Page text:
Cash settled financial instruments simply settle to cash instead of the underlying instrument at expiration. There are a few notable differences that cash settled instruments have when compared to other instruments like ETF’s like the SPY.
The SPY is an extremely liquid ETF that averages almost one million option contracts a day. Strike selection in this instrument is excellent, offering half-point and one point strikes. SPY has a standard Friday expiration, and has penny wide bid ask spreads due to its liquidity.
The SPX index is cash settled, and is less liquid than SPY. This index follows the European exercise rules, meaning we cannot exercise early on any option positions we hold. If an option expires ITM, no stock is delivered or called away as this index expires to cash. This means your account will be reduced by the difference of the settlement value and the strike of the option. SPX has a notional value that is ten times larger than SPY and has an average daily volume that is just under 900,000 contracts a day. The bid ask spread in SPX is much wider than SPY due to it’s large notional value and lower volume. Like many other cash settled instruments, the last trade day for SPX is the third Thursday of the month, since the expiration is settled in the A.M. on Friday.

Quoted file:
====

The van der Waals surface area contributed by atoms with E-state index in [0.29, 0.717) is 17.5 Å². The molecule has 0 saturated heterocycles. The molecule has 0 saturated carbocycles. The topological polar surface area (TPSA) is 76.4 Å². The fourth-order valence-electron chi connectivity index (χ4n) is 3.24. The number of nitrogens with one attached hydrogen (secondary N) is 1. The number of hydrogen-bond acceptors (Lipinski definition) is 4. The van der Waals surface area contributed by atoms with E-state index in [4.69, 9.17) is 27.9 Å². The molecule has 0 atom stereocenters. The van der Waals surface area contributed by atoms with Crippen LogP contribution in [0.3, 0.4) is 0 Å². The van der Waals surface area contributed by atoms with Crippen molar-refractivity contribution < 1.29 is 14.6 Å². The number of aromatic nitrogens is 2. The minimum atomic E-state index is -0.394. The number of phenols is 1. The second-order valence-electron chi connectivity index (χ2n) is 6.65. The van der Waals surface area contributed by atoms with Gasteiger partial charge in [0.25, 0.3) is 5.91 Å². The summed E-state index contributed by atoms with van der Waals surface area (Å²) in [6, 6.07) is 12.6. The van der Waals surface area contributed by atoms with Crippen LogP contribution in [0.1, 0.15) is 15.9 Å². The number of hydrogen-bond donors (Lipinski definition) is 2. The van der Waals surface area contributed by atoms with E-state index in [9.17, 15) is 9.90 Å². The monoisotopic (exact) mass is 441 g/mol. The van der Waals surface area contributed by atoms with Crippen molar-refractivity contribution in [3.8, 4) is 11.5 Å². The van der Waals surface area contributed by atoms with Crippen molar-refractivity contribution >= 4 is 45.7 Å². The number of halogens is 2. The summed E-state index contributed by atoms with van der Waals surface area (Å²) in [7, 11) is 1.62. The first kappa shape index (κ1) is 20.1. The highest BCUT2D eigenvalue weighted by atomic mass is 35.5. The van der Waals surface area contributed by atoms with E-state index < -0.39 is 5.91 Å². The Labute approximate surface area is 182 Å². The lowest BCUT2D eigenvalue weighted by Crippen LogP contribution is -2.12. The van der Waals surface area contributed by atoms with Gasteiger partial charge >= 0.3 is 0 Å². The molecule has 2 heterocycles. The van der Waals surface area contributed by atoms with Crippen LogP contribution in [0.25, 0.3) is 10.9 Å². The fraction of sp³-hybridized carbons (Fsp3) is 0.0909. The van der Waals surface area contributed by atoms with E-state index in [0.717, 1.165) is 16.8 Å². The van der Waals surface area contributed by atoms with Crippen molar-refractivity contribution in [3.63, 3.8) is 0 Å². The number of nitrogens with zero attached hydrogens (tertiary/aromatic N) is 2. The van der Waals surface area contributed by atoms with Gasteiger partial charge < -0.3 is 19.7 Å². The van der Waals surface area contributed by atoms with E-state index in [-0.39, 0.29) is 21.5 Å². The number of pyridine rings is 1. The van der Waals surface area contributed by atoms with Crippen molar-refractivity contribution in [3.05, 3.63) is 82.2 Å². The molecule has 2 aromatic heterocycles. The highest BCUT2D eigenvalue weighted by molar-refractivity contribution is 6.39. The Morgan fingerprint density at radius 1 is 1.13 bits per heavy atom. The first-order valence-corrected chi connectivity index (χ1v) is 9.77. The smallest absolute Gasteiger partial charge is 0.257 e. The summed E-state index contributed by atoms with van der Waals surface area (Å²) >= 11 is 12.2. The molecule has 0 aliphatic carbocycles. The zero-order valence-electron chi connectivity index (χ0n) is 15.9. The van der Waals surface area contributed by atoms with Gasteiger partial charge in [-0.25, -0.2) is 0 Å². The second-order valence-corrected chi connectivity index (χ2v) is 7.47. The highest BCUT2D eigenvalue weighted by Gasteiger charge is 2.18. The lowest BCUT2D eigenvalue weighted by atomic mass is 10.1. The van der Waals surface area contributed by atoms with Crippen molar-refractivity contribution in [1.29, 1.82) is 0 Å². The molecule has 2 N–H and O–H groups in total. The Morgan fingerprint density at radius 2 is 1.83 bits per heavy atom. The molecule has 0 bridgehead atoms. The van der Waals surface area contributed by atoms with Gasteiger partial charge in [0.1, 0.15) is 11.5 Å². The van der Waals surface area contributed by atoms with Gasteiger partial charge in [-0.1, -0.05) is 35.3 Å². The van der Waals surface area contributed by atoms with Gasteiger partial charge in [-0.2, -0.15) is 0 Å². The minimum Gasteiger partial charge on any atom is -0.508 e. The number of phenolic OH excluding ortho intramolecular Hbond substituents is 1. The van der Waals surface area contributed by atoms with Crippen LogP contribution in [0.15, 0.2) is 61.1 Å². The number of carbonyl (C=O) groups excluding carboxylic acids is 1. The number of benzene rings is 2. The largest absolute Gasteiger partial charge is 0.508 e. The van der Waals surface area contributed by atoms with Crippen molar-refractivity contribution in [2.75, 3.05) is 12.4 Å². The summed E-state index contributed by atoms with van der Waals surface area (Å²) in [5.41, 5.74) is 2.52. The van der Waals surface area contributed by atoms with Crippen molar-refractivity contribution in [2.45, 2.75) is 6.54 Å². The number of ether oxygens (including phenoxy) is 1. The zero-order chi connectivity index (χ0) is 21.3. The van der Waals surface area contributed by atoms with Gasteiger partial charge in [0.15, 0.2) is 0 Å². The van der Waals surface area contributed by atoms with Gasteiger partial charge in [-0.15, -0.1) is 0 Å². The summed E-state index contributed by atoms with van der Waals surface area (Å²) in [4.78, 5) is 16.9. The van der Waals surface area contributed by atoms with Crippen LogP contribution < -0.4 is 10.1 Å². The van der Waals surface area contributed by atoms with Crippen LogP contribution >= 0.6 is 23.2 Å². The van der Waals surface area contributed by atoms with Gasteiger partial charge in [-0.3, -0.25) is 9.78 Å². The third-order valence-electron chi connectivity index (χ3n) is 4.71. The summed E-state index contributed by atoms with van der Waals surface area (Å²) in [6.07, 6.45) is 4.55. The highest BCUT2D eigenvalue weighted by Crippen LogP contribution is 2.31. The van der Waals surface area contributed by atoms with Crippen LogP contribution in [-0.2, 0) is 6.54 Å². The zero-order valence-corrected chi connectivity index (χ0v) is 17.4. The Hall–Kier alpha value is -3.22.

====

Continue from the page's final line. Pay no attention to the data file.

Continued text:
At tastytrade we trade both instruments, but we prefer to trade ETF’s. ETF’s offer us more efficient market prices, more strike flexibility, and a higher volume across all strikes.
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